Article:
4 Signs A Location Has Acoustical Engineering Issues

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When a space has acoustical problems, it can make the experience people have there uncomfortable and unpleasant. It's one thing to know the acoustics in a location are bad, but how do you pick up the specific signs of trouble? Folks in the acoustical engineering consulting world pay attention to these four indicators.


There are very few applications where echoes are desirable. If you can hear the sound of your voice come back to you, it's a problem with the location. People often associate echoes with big and open spaces, but they can also occur under the right conditions in smaller ones.

An acoustical consulting firm may recommend deadening the space with several tricks. Padding along the walls and ceilings often works, but it's not great for high-traffic zones. You also can add architectural features to bare walls and ceilings to create odd angles that will help to kill the echoes. Even a bit of stippled texture can often tone down echoes in a space.

Dead Zones

One of the trickier acoustical problems is the dead zone. These are usually spots where the collision of sound waves cancels out. Oddly, this is sometimes triggered by echoes that converge and cancel. You may end up using the same solutions, consequently.

Dead zones also occur in locations where sound doesn't travel. If the shape of a space focuses the sound away from particular spots, you may have to redo the room to account for the acoustics.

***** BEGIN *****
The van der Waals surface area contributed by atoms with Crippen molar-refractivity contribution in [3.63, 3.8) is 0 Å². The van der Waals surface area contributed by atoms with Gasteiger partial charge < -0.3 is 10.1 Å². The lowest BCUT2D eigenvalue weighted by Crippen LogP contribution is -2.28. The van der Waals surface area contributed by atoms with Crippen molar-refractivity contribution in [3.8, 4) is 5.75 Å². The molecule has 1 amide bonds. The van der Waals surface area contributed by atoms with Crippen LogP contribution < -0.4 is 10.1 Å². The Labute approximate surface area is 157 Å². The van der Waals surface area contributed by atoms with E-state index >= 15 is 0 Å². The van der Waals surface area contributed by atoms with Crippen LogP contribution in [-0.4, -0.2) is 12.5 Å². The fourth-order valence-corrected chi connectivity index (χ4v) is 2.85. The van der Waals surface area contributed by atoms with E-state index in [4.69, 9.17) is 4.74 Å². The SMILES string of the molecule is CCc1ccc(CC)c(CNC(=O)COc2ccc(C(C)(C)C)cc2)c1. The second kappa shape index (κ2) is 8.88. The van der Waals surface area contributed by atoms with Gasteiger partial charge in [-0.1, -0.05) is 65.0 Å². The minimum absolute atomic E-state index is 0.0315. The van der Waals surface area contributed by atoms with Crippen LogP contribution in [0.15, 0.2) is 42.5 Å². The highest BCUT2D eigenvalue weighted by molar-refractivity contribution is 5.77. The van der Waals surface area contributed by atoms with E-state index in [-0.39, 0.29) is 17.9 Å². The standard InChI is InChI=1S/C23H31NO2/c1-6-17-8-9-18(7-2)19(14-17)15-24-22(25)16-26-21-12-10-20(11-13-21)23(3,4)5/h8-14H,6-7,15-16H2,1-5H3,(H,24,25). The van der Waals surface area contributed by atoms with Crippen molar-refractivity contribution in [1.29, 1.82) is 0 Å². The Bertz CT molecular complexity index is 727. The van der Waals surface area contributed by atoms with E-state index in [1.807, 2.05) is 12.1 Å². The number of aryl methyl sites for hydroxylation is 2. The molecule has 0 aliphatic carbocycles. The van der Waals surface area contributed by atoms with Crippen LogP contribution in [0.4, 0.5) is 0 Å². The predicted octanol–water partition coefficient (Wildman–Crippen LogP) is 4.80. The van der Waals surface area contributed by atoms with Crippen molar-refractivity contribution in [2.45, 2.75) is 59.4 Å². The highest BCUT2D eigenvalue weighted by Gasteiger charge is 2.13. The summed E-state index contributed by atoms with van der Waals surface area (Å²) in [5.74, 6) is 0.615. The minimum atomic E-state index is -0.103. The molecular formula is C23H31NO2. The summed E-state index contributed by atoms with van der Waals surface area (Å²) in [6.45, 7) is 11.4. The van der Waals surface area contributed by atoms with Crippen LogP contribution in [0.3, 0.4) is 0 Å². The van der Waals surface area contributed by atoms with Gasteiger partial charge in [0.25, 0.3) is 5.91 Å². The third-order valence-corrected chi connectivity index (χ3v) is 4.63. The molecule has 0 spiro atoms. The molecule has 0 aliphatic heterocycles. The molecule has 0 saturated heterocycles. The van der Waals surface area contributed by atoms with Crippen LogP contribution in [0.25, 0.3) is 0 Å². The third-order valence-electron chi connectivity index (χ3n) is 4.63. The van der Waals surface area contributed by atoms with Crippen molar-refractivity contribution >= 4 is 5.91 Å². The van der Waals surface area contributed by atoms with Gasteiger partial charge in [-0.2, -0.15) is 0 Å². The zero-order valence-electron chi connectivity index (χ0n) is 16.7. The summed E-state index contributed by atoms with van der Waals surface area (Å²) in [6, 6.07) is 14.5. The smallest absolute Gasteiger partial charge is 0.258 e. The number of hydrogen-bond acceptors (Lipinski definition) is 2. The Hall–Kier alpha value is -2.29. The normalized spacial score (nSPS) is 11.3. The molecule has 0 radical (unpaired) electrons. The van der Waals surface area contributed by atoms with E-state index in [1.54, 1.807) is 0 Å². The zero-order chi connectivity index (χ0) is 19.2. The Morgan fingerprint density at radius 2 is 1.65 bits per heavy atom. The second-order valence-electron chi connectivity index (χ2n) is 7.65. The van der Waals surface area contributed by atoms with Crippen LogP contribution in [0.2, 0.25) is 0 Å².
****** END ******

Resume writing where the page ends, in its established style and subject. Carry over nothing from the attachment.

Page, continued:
Most acoustical consulting clients need top-quality sound for musical events, speeches, or other functions. If you aren't hearing the quality you expect, there may be noise within sound waves. For example, particularly shapes in a space may cause interference that doesn't cancel out. An acoustical engineering consulting professional typically has to run a computer model of the room to track down and remedy the problem.

Quietness or Amplification

This may sound like the dead zone problem, but it's not. In this case, the whole space is dead because there isn't sufficient amplification. Fortunately, this is a well-understood problem. An engineer can design a shape for a stage to direct the sound toward the audience.

Some locations have the opposite requirement. They may need quietness for privacy or safety reasons. Once more, this is a well-understood issue. Engineers typically do the reverse of what they'd do on amplification projects. They can reduce ideal acoustics to make a space quieter.

To learn more, contact a company like D.L. ADAMS ASSOCIATES.